Let's start with a little POP QUIZ, the perfect accompaniment to your Wednesday morning coffee, surely.
Question: Which of the following are lies?
1. Those new train-engineer pants of yours are very flattering; the vertical stripes are so slimming.
2. Mama will be right back honey, to lie on your floor while you fall asleep, just as soon as she goes potty. Riiiight back. [closing door]
3. But I didn't hit her, Mama. She hit herself!
4. If you eat all your vegetables, you will get giant muscles, just like Billy Blanks.
5. Thank you for this beautiful chicken-wire sculpture of a string quartet. I can't imagine a more lovely dining room centerpiece.
6. I don't know how great-grandma's Stradivarius got that huge hole in it.
Answer: All of them.
But here's the sixty-four million dollar question: how do you explain to your four-year-old that numbers 3 and 6 are serious no-nos, while 2 and 4 are forgivable necessities, and 1 and 5 are required utterances? (And since you all don't know me, and if I were you, I'd be wondering, let me just say right now that we do NOT have a Stradivarius or any other kind of violin lying around our house; in our family, great-grandma's musical prowess was focused squarely on whistling. She was a super-crazy-good whistler. And she once danced with Henry Ford. The Henry Ford. No lie. But that's neither here nor there...)
More and more, I'm struggling with the nuances of lying and the sticky goo that (barely) separates lies from etiquette. Not to mention the morass that is Tried-and-True Parenting Throughout The Ages.
* Do that one more time and your face will freeze that way! Forever!!
* Well, we'll see if it stops snowing by the time mommy is done working out, and if it does, we will definitely go swimming.
* Don't do that or you'll grow hair on your palms.
Presumably, things like these work, or parents wouldn't say them. Right? Deterrence, bait-and-switch, intimidation, it was all good for our parents' and grandparents' generations.
But I have a Son who asks questions about everything. And who is fascinated right now with lies.
"What are we having for dinner, mama?"
"Hmmm...I don't know...giraffe soup?" I reply playfully.
"That's lying," he says in an accusatory tone. "You are saying a lie. We aren't really having that."
He's right that we're not, of course. And yet, one would think that my tone would have made clear that I wasn't exactly trying to pull a fast one. Subtlety thy name is four-year-old? *snort* Nuance is hardly the purview of the preschool set. It's not that he doesn't understand tones of voice or facial expressions, but that he's in a very cut-and-dried state of life in which things are either true, or they are not.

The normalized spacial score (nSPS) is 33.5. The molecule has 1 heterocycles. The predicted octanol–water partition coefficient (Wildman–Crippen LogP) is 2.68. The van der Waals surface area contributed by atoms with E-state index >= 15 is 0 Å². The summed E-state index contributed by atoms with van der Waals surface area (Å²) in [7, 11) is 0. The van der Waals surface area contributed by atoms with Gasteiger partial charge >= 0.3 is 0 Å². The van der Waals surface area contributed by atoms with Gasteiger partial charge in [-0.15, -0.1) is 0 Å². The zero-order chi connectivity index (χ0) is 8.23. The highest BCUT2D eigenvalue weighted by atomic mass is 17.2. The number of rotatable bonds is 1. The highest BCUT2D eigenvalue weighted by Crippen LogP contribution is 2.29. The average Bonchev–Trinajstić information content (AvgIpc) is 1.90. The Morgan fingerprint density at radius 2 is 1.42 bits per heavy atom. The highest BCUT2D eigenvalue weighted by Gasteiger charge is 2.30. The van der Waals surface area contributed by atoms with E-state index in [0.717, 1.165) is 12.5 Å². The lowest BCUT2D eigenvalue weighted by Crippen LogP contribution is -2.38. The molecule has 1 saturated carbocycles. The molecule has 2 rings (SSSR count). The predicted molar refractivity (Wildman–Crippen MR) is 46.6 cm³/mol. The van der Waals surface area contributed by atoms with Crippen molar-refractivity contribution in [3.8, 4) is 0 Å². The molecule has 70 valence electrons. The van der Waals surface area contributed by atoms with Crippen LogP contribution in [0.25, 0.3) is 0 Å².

And a serious challenge. "Mama will be right back to lie down with you..." remember that one? Can't say that anymore to his two-year-old sister. The first time this registered for him, his eyes got big. "Are you really?" he asked. "Are you really going back into her room after you tuck me in?" Implicit in his wondering tone: or did Mama say a LIE?? I back-pedaled, told him I would go in to check on her after he was settled, and have never told her that particular story again (within his earshot). I don't want to teach him to tell people what they want to hear, no matter his intentions to follow through or not.
On the child-rearing front, the intense clarity of his definition of truth has made me more honest. And I think that's a good thing. It forces me to think carefully before I make promises, to consider another option before I bait-and-switch, to be upfront about what is possible and what is not, even when it makes them cry. (Yes, I make my children cry. But only when it's about really big and important serious stuff, like the fact that we've run out of "tenders" [fish sticks] and they will have to eat macaroni and cheese instead.)
But I'm still stumped on the etiquette thing. Son said bluntly, hurting the feelings of a boy at his birthday party, "No, it's NOT cool!" in response to my rhapsodizing over a book the boy had given him about a duck. The next day, he apologized, and said, quite genuinely, how much he liked the book, which we had read about four times in 24 hours. The other boy seemed fine with that. But I wonder: should I be drilling him on the etiquette of the little-white-lie? Or should I just be relishing the precious time I have with him before his moral compass admits a fuzzier setting, something between right and wrong, some shade of gray that is not quite the truth, but not really a lie either. Those stories of convenience, the ones that make our friends feel better, our children a bit happier, the ones that don't hurt anyone or cover up anything significant: how detrimental are they really? Are they something we should avoid along with the serious whoppers?
In short: what do I teach my children to say when Aunt Clara gives them giant homemade pink bunny suits for Christmas? And how do I explain that it isn't a lie?